6. Develop a mechanism for dealing with systemic changes and procedural problems. Once identified, obstacles and problems must be addressed. For example, a company may be committed to hiring people outside of the dominant culture but has difficulty promoting those same individuals once they are with the organization.
  7. Design relevant, interactive, applicable training. The purpose of good training is not just to increase awareness and understanding about diversity but also to develop concrete skills that employees can use to deal with workplace diversity, its implications, and its effects.
  8. Evaluate and measure each component of the diversity initiative (training, taskforce, mentoring initiative, employee networks, etc.). Set measurable criteria and determine what is to be accomplished and how data is to be gathered.
  9. Ensure integration and accountability. Integrate the concepts, skills, and results of diversity efforts into the fabric of the organization and hold management accountable for encouraging diversity throughout the organization.

WOMEN IN THE WORKPLACE

Diversity of sexes in the workplace is also an important issue. Statistics indicate that women produce approximately half of all food in the world and work approximately two-thirds of the total working hours in the world. Despite the fact that women worldwide make up the majority of the workforce, they earn 23 percent less than men worldwide.

While violence against women and inherent systematic discrimination is more rampant in countries outside the United States, issues regarding true gender diversity in the workplace still remain a major concern. One of the largest antidiscrimination lawsuits in history concerned a class of female plaintiffs alleging Walmart treated them unfairly in terms of both hiring and promotion. (This Page 283  |  Top of Articlecase reached the U.S. Supreme Court in March 2011.) As the nation's largest employer, allegations of discrimination on such a grand scale indicate that, although women have made significant advancements in the workforce, there is still a need for improvement.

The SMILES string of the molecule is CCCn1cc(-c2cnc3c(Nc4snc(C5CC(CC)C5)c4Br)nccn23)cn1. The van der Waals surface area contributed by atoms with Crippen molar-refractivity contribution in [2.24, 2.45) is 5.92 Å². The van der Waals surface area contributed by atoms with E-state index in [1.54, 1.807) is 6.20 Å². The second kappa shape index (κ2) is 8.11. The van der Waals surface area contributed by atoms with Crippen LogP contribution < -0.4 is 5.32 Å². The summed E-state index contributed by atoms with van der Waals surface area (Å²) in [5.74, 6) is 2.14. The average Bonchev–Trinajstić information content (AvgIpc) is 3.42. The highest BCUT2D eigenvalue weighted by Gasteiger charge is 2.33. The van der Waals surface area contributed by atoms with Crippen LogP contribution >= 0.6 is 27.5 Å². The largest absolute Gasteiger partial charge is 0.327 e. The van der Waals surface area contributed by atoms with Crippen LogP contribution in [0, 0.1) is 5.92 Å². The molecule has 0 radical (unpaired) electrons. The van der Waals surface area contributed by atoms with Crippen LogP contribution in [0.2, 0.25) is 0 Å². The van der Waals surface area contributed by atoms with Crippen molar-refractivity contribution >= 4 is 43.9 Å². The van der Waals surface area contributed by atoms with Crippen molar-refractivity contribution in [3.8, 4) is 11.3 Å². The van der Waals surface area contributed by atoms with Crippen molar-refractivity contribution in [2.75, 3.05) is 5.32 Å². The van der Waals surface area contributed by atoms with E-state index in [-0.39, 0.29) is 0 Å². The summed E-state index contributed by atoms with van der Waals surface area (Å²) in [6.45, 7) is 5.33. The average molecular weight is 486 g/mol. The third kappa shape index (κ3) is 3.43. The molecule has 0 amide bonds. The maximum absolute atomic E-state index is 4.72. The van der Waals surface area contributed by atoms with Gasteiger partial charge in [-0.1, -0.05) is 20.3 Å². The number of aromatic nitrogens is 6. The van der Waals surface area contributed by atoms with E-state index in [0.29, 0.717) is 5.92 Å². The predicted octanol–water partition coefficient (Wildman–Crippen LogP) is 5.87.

In addition to discrimination in hiring, promotion, and pay, women are the most frequent targets of sexual harassment in the workplace. Sexual harassment can range from unwanted sexual advances or comments to the creation of an uncomfortable, sexually charged atmosphere to open hostility and even sexual assault. The Me Too movement, which erupted culturally in the United States in 2017, also cast light on all-too-common sexual misconduct at the highest levels of the corporate and entertainment world. The movement saw dozens of well-known, high-profile male executives and other leaders publicly accused of sexually pressuring and abusing employees and associates. Numerous CEOs, executives, and other prominent figures resigned or were fired over the course of a series of scandals, leaving companies to struggle to clean up the public relations damage.